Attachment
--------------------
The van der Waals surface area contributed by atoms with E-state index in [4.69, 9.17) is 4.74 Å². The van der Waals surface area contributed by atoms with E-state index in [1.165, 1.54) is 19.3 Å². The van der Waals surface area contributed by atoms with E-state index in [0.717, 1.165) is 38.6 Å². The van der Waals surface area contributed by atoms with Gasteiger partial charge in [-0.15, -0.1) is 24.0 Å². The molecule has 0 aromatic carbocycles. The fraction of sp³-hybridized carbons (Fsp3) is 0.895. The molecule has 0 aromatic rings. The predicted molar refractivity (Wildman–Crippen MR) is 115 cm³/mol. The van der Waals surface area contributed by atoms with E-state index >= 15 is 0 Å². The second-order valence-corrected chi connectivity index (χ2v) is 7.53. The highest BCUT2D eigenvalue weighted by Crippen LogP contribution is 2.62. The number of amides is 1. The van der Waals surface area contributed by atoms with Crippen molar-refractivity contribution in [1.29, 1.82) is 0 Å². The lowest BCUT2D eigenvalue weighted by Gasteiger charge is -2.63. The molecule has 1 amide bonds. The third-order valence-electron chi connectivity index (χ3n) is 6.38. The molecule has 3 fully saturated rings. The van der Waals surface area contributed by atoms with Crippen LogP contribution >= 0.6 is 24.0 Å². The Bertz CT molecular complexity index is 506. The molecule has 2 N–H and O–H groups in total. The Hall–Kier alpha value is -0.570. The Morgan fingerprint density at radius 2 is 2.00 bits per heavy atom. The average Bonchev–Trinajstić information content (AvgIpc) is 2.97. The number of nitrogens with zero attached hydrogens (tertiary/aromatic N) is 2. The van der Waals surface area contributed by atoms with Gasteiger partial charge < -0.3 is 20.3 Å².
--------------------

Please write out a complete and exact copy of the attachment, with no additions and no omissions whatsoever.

The van der Waals surface area contributed by atoms with E-state index in [4.69, 9.17) is 4.74 Å². The van der Waals surface area contributed by atoms with E-state index in [1.165, 1.54) is 19.3 Å². The van der Waals surface area contributed by atoms with E-state index in [0.717, 1.165) is 38.6 Å². The van der Waals surface area contributed by atoms with Gasteiger partial charge in [-0.15, -0.1) is 24.0 Å². The molecule has 0 aromatic carbocycles. The fraction of sp³-hybridized carbons (Fsp3) is 0.895. The molecule has 0 aromatic rings. The predicted molar refractivity (Wildman–Crippen MR) is 115 cm³/mol. The van der Waals surface area contributed by atoms with E-state index >= 15 is 0 Å². The second-order valence-corrected chi connectivity index (χ2v) is 7.53. The highest BCUT2D eigenvalue weighted by Crippen LogP contribution is 2.62. The number of amides is 1. The van der Waals surface area contributed by atoms with Crippen molar-refractivity contribution in [1.29, 1.82) is 0 Å². The lowest BCUT2D eigenvalue weighted by Gasteiger charge is -2.63. The molecule has 1 amide bonds. The third-order valence-electron chi connectivity index (χ3n) is 6.38. The molecule has 3 fully saturated rings. The van der Waals surface area contributed by atoms with Crippen LogP contribution >= 0.6 is 24.0 Å². The Bertz CT molecular complexity index is 506. The molecule has 2 N–H and O–H groups in total. The Hall–Kier alpha value is -0.570. The Morgan fingerprint density at radius 2 is 2.00 bits per heavy atom. The average Bonchev–Trinajstić information content (AvgIpc) is 2.97. The number of nitrogens with zero attached hydrogens (tertiary/aromatic N) is 2. The van der Waals surface area contributed by atoms with Gasteiger partial charge < -0.3 is 20.3 Å².